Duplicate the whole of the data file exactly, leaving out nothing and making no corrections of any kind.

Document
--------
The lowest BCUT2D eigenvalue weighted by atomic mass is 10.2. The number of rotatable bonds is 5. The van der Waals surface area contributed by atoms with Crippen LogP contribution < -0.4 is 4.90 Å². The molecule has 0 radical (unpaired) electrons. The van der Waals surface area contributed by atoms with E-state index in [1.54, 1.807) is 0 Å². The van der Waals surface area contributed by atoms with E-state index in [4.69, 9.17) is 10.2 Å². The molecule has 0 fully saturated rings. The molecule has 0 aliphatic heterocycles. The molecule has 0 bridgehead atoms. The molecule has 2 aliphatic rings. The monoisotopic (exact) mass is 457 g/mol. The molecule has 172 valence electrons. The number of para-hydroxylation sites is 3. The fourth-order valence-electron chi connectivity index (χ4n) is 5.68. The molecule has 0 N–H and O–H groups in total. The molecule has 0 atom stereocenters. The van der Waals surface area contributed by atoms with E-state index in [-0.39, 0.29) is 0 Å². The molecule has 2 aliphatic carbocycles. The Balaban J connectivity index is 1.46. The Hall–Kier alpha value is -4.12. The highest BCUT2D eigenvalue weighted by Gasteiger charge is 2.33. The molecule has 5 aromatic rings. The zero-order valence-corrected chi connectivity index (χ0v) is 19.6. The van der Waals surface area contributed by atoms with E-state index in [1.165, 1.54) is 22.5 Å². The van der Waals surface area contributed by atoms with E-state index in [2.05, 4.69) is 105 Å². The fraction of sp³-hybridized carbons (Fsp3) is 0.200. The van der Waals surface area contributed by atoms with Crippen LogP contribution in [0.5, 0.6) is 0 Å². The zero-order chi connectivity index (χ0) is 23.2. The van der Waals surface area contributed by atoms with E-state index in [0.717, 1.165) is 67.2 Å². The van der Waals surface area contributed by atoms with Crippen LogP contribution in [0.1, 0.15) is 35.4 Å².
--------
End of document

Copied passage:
The lowest BCUT2D eigenvalue weighted by atomic mass is 10.2. The number of rotatable bonds is 5. The van der Waals surface area contributed by atoms with Crippen LogP contribution < -0.4 is 4.90 Å². The molecule has 0 radical (unpaired) electrons. The van der Waals surface area contributed by atoms with E-state index in [1.54, 1.807) is 0 Å². The van der Waals surface area contributed by atoms with E-state index in [4.69, 9.17) is 10.2 Å². The molecule has 0 fully saturated rings. The molecule has 0 aliphatic heterocycles. The molecule has 0 bridgehead atoms. The molecule has 2 aliphatic rings. The monoisotopic (exact) mass is 457 g/mol. The molecule has 172 valence electrons. The number of para-hydroxylation sites is 3. The fourth-order valence-electron chi connectivity index (χ4n) is 5.68. The molecule has 0 N–H and O–H groups in total. The molecule has 0 atom stereocenters. The van der Waals surface area contributed by atoms with E-state index in [-0.39, 0.29) is 0 Å². The molecule has 2 aliphatic carbocycles. The Balaban J connectivity index is 1.46. The Hall–Kier alpha value is -4.12. The highest BCUT2D eigenvalue weighted by Gasteiger charge is 2.33. The molecule has 5 aromatic rings. The zero-order valence-corrected chi connectivity index (χ0v) is 19.6. The van der Waals surface area contributed by atoms with E-state index in [1.165, 1.54) is 22.5 Å². The van der Waals surface area contributed by atoms with E-state index in [2.05, 4.69) is 105 Å². The fraction of sp³-hybridized carbons (Fsp3) is 0.200. The van der Waals surface area contributed by atoms with Crippen LogP contribution in [0.5, 0.6) is 0 Å². The zero-order chi connectivity index (χ0) is 23.2. The van der Waals surface area contributed by atoms with E-state index in [0.717, 1.165) is 67.2 Å². The van der Waals surface area contributed by atoms with Crippen LogP contribution in [0.1, 0.15) is 35.4 Å².